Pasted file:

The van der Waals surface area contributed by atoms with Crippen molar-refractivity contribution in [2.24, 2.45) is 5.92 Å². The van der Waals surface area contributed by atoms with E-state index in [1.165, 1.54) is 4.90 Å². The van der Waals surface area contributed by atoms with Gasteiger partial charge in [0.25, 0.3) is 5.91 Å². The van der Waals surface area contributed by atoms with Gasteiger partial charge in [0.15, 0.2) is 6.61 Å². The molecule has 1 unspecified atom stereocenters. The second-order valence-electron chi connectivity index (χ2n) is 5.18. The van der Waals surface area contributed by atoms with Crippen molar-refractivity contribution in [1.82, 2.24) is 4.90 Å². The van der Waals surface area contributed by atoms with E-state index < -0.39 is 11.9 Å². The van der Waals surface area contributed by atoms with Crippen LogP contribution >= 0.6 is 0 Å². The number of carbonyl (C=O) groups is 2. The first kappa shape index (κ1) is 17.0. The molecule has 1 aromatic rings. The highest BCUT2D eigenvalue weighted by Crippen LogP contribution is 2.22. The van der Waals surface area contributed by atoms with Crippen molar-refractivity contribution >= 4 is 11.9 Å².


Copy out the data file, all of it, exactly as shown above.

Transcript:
The van der Waals surface area contributed by atoms with Crippen molar-refractivity contribution in [2.24, 2.45) is 5.92 Å². The van der Waals surface area contributed by atoms with E-state index in [1.165, 1.54) is 4.90 Å². The van der Waals surface area contributed by atoms with Gasteiger partial charge in [0.25, 0.3) is 5.91 Å². The van der Waals surface area contributed by atoms with Gasteiger partial charge in [0.15, 0.2) is 6.61 Å². The molecule has 1 unspecified atom stereocenters. The second-order valence-electron chi connectivity index (χ2n) is 5.18. The van der Waals surface area contributed by atoms with Crippen molar-refractivity contribution in [1.82, 2.24) is 4.90 Å². The van der Waals surface area contributed by atoms with E-state index < -0.39 is 11.9 Å². The van der Waals surface area contributed by atoms with Crippen LogP contribution >= 0.6 is 0 Å². The number of carbonyl (C=O) groups is 2. The first kappa shape index (κ1) is 17.0. The molecule has 1 aromatic rings. The highest BCUT2D eigenvalue weighted by Crippen LogP contribution is 2.22. The van der Waals surface area contributed by atoms with Crippen molar-refractivity contribution >= 4 is 11.9 Å².